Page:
Another Free Zone Film Festival has been officially closed, following most successful films awards ceremony and Belgrade premiere of Boris Miljković’s documentary film Sugar Factory. After the festival entered the second decade of existence and active functioning, specific accent of this year’s festival was about bringing significant innovations, that include competitive character of the festival, new regional program, Masterclass lectures and additional accompanying content.
Selectors Rajko Petrović, Branka Pavlović and Biljana Tutorov have chosen the record number of 50 most attractive engaging films from the previous year for the 12th Free Zone repertoire. Half of them participated in the race for the best picture in four categories – International, Regional, Human Rights and high-school selection 14+.
During six festival days, in three cities and nine movie theaters, 20. 000 viewers visited the festival, and Belgrade hosted 50 film professionals, authors and public figures that, everyone in its own field of profession, reflect thoughtful social engagement Free Zone tends to maintain for twelve years.
For each of competition program, there has been formed individual jury that consisted of eminent film erudites, supporting regional film festivals executives, prominent journalists and historians.
Following the decision of International jury, consisted of film critic of Politika Dubravka Lakić, Croatian producer Oliver Sertić and director and screenwriter Szabolcs Tolnai, the award for the Best film in International competition went to Vitaly Mansky’s documentary film Under The Sun for its “punctilious directing script, multilayer approach to the main theme and unique closeness to protagonists in the visually extraordinary treatment to life in the North Korea – country that we know about mostly from the media. As the International jury highlights in its explanation, “this film combines impressive dreamlike images with the kafkian situations that we think about long after watching it”.
Regional selection, one of the significant future mark of the Free Zone, classified 17 films in total that criticaly reevaluate present moment in the Balkans, but also the difficult and traumatic periods of history which we passed through, with all its persisting consequences. Jury at this category includes producer of documentary film Al Jazeera Balkans Lejla Dedić, editor Jelena Maksimović and film and TV director of RTV Crna Gora Vuk Perović and the award for the Best film in Regional competition went to Ivan Ramljak’s Cinema Island, appraised as “poetic documentary with precise directing expression in which real and fictive lives overlap while, at the same tame, author’s unlimited love towards cinema and films gets to be shared with audience”. Because of its “uncompromising approach that helps us to confront with the great questions placed in front of us by brutal reality of war”, jury decided to assign special additional award to Selma Doborac’s Those Shocking Shaking Days.
Human Rights competition program was evaluated by journalist of weekly magazine Vreme Tamara Skrozza, creative director of Dokufest Veton Nurkolari and Croatian historian and writer Dragan Markovina. With unanimous decision, the jury assigned the Human Rights award to feature-length documentary film My Private War directed by Lidija Zelović, which, in the words of the jury “succeeded to represent the metaphore of all the Yugoslav wars, considering its singular case – the case of Sarajevo, exile and partly the war in Kosovo. With representation of her own “private war”, that hasn’t been deprived of personal drama, apparent in conversations with family members, Zelović reached one of the highlights of film in general, clearly pointing to a complete dehumanization”.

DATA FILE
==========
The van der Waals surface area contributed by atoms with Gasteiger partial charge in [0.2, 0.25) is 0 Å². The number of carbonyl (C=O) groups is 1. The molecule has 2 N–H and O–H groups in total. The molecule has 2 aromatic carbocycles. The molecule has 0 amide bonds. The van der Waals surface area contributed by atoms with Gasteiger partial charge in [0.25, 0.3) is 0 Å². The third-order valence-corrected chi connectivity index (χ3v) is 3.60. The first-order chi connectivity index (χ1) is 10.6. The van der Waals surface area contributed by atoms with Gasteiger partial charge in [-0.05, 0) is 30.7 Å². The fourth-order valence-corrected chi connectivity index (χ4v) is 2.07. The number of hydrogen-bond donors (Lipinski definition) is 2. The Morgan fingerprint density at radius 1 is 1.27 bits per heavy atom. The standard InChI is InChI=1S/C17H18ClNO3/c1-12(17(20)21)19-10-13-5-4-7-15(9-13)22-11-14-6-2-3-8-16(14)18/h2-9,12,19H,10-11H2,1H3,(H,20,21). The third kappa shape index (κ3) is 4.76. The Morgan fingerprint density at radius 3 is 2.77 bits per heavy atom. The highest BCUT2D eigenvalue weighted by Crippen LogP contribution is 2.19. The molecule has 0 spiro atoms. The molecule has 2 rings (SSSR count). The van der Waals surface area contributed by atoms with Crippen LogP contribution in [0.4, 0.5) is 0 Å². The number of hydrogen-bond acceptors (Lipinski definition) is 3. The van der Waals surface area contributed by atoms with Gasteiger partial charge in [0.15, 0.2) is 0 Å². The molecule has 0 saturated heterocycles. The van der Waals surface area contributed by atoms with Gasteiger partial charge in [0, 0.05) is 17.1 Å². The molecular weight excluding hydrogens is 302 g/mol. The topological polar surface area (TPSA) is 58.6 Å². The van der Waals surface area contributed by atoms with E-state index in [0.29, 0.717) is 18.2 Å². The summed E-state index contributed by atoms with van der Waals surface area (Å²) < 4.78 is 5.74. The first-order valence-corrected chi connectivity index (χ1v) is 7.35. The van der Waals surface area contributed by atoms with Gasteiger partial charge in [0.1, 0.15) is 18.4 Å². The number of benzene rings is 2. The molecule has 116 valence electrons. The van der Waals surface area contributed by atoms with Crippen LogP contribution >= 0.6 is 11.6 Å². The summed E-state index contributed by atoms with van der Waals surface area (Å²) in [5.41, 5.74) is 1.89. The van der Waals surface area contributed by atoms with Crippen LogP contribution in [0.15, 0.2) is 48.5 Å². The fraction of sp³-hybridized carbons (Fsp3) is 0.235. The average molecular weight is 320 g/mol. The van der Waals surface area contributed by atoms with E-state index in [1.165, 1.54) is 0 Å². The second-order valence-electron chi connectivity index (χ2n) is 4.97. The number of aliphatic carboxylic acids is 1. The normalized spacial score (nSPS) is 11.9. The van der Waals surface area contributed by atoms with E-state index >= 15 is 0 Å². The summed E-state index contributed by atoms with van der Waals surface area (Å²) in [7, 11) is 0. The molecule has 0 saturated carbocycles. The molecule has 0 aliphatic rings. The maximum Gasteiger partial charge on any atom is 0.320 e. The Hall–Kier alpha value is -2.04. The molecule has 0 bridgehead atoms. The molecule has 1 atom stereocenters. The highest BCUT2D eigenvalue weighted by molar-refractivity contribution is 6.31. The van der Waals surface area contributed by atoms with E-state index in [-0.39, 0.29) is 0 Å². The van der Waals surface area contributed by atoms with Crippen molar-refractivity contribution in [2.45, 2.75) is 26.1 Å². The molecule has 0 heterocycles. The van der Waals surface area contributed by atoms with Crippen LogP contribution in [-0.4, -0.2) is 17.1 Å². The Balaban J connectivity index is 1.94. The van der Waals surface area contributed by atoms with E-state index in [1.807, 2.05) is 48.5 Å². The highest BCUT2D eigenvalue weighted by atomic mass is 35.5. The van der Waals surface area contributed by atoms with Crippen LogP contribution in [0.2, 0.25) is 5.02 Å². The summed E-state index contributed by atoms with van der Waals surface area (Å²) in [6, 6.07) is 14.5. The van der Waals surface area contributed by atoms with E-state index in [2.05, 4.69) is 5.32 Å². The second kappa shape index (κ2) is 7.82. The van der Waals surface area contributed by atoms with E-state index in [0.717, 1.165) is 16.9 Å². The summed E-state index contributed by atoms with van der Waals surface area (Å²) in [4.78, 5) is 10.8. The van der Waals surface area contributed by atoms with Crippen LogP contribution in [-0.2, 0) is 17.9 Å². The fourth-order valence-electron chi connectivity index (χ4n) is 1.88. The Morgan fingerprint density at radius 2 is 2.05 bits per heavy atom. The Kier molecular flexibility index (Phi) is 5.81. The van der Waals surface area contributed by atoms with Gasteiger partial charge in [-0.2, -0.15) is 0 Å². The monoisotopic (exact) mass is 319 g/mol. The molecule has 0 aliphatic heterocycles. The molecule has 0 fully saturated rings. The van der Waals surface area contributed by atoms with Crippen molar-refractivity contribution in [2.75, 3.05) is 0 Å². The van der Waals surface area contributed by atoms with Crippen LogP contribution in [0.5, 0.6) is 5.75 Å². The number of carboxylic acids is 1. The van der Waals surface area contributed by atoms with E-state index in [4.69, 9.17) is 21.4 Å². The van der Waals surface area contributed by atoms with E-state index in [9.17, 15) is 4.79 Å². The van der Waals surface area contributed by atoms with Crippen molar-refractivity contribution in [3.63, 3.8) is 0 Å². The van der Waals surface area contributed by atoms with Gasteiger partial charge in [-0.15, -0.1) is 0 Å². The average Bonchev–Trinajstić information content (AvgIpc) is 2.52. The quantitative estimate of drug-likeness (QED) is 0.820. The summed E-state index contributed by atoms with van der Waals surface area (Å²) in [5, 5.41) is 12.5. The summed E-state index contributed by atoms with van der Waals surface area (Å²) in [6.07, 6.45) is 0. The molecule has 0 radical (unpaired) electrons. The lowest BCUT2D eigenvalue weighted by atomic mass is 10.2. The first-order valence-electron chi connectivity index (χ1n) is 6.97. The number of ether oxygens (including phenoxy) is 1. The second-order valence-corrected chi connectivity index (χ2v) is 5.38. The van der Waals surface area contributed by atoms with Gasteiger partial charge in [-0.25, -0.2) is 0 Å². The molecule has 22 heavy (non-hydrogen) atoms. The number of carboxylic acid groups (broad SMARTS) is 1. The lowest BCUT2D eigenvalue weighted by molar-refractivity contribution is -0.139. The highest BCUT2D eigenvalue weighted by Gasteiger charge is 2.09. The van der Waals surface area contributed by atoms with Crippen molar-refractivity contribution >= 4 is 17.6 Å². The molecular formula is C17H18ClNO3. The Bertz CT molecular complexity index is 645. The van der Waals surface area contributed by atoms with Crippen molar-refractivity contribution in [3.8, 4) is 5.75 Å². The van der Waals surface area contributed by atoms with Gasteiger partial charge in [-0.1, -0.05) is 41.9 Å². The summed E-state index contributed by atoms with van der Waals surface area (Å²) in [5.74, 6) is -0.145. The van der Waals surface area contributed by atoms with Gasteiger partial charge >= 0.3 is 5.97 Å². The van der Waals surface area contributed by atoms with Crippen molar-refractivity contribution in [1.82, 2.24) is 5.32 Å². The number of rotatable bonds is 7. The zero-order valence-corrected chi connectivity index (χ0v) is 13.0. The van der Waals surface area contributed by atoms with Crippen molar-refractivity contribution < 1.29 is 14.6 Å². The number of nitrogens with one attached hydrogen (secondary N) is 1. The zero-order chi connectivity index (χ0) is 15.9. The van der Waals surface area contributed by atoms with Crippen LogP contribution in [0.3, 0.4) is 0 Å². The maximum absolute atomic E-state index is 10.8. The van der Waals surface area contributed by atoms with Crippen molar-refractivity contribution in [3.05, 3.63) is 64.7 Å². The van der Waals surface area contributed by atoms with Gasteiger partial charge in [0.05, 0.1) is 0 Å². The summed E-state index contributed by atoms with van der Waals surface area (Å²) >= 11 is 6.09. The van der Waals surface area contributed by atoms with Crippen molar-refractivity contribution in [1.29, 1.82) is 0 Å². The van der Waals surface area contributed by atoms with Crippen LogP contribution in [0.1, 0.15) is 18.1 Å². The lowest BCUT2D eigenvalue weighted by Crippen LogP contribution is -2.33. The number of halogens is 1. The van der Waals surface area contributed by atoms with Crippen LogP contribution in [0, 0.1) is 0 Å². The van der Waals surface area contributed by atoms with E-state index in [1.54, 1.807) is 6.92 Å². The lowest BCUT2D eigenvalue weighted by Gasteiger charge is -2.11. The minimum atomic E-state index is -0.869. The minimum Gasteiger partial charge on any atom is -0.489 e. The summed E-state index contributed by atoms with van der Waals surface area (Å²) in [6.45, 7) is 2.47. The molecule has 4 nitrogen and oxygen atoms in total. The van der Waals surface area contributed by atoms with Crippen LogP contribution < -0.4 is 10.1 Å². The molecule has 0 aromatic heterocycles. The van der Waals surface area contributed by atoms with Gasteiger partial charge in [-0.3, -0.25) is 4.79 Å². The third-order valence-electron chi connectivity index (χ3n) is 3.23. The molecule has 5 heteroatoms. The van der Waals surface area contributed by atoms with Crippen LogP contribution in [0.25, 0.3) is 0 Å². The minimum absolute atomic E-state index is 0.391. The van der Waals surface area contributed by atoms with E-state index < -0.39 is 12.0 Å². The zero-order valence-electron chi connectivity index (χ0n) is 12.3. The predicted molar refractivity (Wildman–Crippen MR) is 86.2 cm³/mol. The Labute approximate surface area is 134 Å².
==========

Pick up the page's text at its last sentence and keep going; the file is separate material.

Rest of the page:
High-school jury, matching its subjective impressions with collective sensibility and impuls of the Zone’s all generations audience, assigned the 14+ award to John Carney’s Sing Street. This jury, consisted of seven young film otees, highlighted the fact that “everyone at Free Zone learns how to build his own zone of freedom inside of which he will protect values he consider to be the correct ones. Alongside of its attention to details, thoughtful character analysis and specific artistic expression through music and images, film Sing Street corresponds the most with all that Free Zone essentialy represents”. This year’s high-school jury consisted of Danilo Stanimirović, David Mađar, Stefan Stošić, Nemanja Čarapa, Maja Čubrilo, Danica Mladenović and Ana Stojmenović.
Festival audience this year also voted for their favorite film. Morgan Neville’s documentary film Yo-Yo Ma: Music of Strangers has been declared as the winner by far the most votes; it is the art piece that shows the extraordinary story of renowned multicultural musical group founded by legendary cellist Yo-Yo Ma.
After closing ceremony, the audience had the opportunity to watch Sugar Factory, directed by Boris Miljković, a film that represent private history of a country that doesn’t exist anymore through painful but optimistic mirror of today, using intimate Egyptian stories, from one particular building and its tenants, as well as the Cairo homeless people. At the same time, film represents an omnibus that unusualy links Tito, Naser, young king Petar II Karadjordjevic, former SFRJ ambassadors and breaking of Yugoslavia to one small street and people who left their trace on it.
12th Free Zone Film Festival was supported by Ministry of Culture and Information, Reconstruction Women’s Fund, French Institute in Serbia and Secretariat for Culture – City of Belgrade.
See You again next year on Free Zone!